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September 9 2012 17:00 | Skenderjia, Main Hall

The Civilization of Living Together in Europe

Herman Van Rompuy

President of the European Council

 Speech by President Herman Van Rompuy

"Together in Sarajevo"

1. Sarajevo

Sarajevo: a capital city, a multidenominational and multi ethnic symbol.
Sarajevo: witness of the death of more than ten thousand of its children.
This is why Europe’s vision and mission is to uproot war, forever. This is why, without the European Union, there will never be a long-lasting peace settlement in the West Balkans, so distressed by history.The future lies within the European Union. Peace should not be sought elsewhere. History taught us this painful lesson.

2.  Haggadah

As much as a lesson arises from history, happily, and for the sake and the honour of the entire humanity, another lesson arises from a “special breed of people”: the Librarians of Sarajevo.
Librarians who, often at the risk of their lives, saved precious books from fire and bombings, and most especially the treasure represented by the Sarajevo Haggadah. We are not exaggerating when we affirm that the survival of this Haggadah enabled the survival of a multiethnic and multicultural spirit. IIn fact this Haggadah’s likely origin is in Spain, manufactured by a Jewish Sephardic community in the Fourteenth century. Its escape from the autodafé (book burning) was possible thanks to a Roman Catholic Priest in Venice in 1609. In Sarajevo, it was rescued from a Nazi plunder by a Muslim scholar in 1941, and survived the bombs again during the Bosnian War thanks to a Muslim archaeologist. This is why this manuscript miniature, among the world’s most famous, is, to me, the living symbol of this very special town. The Sarajevo Haggadah carries in itself a multicultural mark, as well as the destiny of all those who possessed it, protected it, saved it. From the Jewish sofer, to the National Museum of Bosnia Herzegovina where it is secured today.

3.  Books

I am intrigued that the symbol I am speaking of, is actually a book. As Jorge Luis BORGES has put it "everything in the world exists to end up in a book". Everything ends up in a book; everything brings us to a book. Everything started with a book, with the books: with the Torah, the Talmud and the Zohar; with the Bible and the Quran. But also, with the writings of all those who left us that very “surplus of soul” which makes of us a true man, a man and a woman, a fully human being.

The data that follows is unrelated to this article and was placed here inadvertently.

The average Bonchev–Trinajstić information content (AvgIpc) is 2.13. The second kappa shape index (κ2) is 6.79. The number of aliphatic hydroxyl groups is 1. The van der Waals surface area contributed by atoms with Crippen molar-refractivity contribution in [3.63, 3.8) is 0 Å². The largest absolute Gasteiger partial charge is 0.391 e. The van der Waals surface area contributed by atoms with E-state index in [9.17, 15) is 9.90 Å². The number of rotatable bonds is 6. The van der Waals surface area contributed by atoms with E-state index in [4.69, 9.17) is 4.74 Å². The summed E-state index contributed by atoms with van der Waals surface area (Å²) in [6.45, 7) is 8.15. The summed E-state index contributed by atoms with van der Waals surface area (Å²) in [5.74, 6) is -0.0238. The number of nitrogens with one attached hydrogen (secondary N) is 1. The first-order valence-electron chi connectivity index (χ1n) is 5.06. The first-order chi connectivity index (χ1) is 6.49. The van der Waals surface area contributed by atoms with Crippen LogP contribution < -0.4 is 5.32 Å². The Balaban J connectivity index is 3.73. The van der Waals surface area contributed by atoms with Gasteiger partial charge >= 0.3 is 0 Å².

I pay tribute, thus, to the books, better would be to say the ongoing interpretation of the books. We are actually enriched by the diversity, originated by the discussion around the founding texts, by the principle of controversy and by the permanent quest for a meaning. Actually there is no exclusive meaning: it is the diversity of the meanings which produces a sensible meaning. In fact the consequence of fundamentalism is to lock up people into a text, into a literal interpretation of a text. In times of transparent, open, and extremely swift communications, it is time to restore the need of a more nuanced and complex reading of any text.  A reading, an interpretation, that allows a text to express more than it actually seems to affirm explicitly. A plural and diverse interpretation, to the image of the diversity of religions.

4. The transcendent unity of Religions

Diversity of Religions and Faiths precludes both syncretism and superficial relativism: it strives for spiritual unity through one aspiration, one search.